The Iowa House Government Oversight Committee met this week. The dean of the UI College of Dentistry and Dental Clinics, David Johnsen, apologized to members of the House Government Oversight Committee for condemning the executive order. He also acknowledged his actions “silenced students’ right to free speech.” He apologized for singling out Brase for disciplinary action, too.

We do not want any of our students to have an experience that leaves them feeling unsupported or fearful, and we’ve failed Michael in that regard. And, to be honest with the committee, we have heard from other students, faculty and staff and our colleagues that we have failed them as well,” Johnsen said Tuesday.

Imagine that – the dean and his faculty learned that it wasn’t just one student that objected to political opinions of their dean and facility being shoved on him, it was other students, too. The students are not there to be subjected to the political opinions of the people in charge of their education. Also, when a college or university is beholden to federal funding, those funds come with obligations. When the second-year dental student hit “reply all” to his email in response to the heavy-handed objection voiced by the dean and facility in their original email to students, they quickly learned that at least one student was willing to push back. Brase simply stated that the university should follow the executive order and “continue to provide training that encourages respect and equality for all races/sexes.”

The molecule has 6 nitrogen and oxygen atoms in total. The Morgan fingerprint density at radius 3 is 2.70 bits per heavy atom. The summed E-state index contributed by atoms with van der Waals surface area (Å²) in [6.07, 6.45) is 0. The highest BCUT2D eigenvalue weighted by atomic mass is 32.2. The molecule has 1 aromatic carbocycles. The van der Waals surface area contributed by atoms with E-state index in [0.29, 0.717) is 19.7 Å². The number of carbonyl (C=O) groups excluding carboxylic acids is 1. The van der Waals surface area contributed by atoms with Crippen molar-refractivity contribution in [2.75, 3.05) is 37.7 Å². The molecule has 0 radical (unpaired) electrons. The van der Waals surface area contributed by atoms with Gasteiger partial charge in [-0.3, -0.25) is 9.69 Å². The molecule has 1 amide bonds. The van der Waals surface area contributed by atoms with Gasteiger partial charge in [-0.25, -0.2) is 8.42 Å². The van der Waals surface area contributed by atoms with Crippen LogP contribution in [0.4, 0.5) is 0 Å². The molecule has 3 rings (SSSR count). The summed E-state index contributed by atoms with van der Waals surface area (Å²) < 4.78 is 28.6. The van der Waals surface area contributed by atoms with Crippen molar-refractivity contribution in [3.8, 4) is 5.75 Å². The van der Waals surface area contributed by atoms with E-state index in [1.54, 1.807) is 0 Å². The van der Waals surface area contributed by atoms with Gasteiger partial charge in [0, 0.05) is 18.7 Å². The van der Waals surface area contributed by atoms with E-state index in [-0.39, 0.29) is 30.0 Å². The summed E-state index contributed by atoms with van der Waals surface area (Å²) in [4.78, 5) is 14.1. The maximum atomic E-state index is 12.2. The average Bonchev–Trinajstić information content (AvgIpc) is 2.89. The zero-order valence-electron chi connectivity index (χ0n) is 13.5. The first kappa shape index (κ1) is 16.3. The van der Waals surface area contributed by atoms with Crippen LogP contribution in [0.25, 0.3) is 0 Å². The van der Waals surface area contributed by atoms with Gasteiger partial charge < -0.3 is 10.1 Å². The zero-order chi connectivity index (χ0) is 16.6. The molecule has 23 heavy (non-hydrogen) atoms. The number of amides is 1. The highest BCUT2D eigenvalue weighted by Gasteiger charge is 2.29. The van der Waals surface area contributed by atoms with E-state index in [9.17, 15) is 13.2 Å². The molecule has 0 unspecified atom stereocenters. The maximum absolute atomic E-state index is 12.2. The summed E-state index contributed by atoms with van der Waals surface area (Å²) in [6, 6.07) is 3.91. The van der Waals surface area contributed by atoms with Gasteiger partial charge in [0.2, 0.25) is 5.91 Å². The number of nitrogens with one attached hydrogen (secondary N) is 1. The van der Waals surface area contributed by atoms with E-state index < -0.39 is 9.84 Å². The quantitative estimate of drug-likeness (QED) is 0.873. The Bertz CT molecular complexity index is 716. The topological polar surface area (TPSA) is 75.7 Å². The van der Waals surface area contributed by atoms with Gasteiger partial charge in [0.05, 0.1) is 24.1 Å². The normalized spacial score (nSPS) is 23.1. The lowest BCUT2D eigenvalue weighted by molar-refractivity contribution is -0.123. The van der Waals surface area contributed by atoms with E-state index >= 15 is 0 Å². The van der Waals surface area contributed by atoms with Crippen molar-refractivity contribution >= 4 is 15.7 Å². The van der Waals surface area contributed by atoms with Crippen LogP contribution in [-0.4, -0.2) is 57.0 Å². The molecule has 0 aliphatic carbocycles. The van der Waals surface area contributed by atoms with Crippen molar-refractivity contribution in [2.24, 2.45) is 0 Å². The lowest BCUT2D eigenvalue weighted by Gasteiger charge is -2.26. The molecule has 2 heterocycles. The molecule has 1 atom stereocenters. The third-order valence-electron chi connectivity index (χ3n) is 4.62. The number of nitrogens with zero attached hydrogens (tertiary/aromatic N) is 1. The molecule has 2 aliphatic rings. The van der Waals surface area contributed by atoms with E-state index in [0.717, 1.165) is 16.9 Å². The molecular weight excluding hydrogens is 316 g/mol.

Many people, Brase continued in his reply, had thanked him privately for sharing his opinions.

“I (and apparently many others) do have a problem with the (College of Dentistry) using their sway as an organization to essentially condemn/support any given political party/candidate. The University of Iowa is a public institution and there is no place for the recent string of blatantly political statements that have recently been made,” Brase wrote.

Good for him. It’s rare for leadership in universities to publicly apologize for their authoritarian tendencies on campus.